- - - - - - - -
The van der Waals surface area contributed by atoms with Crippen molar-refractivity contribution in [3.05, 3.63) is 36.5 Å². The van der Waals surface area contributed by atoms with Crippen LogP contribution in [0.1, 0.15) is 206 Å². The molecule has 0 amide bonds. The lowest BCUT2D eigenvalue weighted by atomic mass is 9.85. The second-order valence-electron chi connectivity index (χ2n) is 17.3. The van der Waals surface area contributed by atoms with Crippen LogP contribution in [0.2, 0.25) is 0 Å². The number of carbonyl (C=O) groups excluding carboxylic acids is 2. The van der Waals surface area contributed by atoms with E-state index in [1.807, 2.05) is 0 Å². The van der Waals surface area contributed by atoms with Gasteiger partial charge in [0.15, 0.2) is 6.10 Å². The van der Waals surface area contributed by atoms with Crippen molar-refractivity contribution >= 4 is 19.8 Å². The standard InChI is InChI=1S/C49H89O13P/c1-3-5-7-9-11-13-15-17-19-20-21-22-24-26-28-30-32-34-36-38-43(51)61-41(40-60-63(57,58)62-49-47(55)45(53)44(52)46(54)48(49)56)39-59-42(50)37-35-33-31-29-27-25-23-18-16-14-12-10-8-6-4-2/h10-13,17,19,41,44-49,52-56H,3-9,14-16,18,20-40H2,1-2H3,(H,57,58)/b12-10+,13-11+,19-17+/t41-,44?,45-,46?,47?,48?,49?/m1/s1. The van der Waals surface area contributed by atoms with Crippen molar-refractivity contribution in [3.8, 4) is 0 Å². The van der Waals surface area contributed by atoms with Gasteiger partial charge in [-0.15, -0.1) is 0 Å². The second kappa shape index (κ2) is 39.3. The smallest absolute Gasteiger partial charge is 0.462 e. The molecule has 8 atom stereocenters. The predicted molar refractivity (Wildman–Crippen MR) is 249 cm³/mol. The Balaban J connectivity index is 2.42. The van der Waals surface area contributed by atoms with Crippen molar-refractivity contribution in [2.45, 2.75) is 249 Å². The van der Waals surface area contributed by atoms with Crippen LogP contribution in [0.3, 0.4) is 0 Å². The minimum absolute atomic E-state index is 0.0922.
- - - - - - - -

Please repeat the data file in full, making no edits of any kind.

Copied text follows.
The van der Waals surface area contributed by atoms with Crippen molar-refractivity contribution in [3.05, 3.63) is 36.5 Å². The van der Waals surface area contributed by atoms with Crippen LogP contribution in [0.1, 0.15) is 206 Å². The molecule has 0 amide bonds. The lowest BCUT2D eigenvalue weighted by atomic mass is 9.85. The second-order valence-electron chi connectivity index (χ2n) is 17.3. The van der Waals surface area contributed by atoms with Crippen LogP contribution in [0.2, 0.25) is 0 Å². The number of carbonyl (C=O) groups excluding carboxylic acids is 2. The van der Waals surface area contributed by atoms with E-state index in [1.807, 2.05) is 0 Å². The van der Waals surface area contributed by atoms with Gasteiger partial charge in [0.15, 0.2) is 6.10 Å². The van der Waals surface area contributed by atoms with Crippen molar-refractivity contribution >= 4 is 19.8 Å². The standard InChI is InChI=1S/C49H89O13P/c1-3-5-7-9-11-13-15-17-19-20-21-22-24-26-28-30-32-34-36-38-43(51)61-41(40-60-63(57,58)62-49-47(55)45(53)44(52)46(54)48(49)56)39-59-42(50)37-35-33-31-29-27-25-23-18-16-14-12-10-8-6-4-2/h10-13,17,19,41,44-49,52-56H,3-9,14-16,18,20-40H2,1-2H3,(H,57,58)/b12-10+,13-11+,19-17+/t41-,44?,45-,46?,47?,48?,49?/m1/s1. The van der Waals surface area contributed by atoms with Crippen molar-refractivity contribution in [3.8, 4) is 0 Å². The van der Waals surface area contributed by atoms with Gasteiger partial charge in [-0.15, -0.1) is 0 Å². The second kappa shape index (κ2) is 39.3. The smallest absolute Gasteiger partial charge is 0.462 e. The molecule has 8 atom stereocenters. The predicted molar refractivity (Wildman–Crippen MR) is 249 cm³/mol. The Balaban J connectivity index is 2.42. The van der Waals surface area contributed by atoms with Crippen molar-refractivity contribution in [2.45, 2.75) is 249 Å². The van der Waals surface area contributed by atoms with Crippen LogP contribution in [0.3, 0.4) is 0 Å². The minimum absolute atomic E-state index is 0.0922.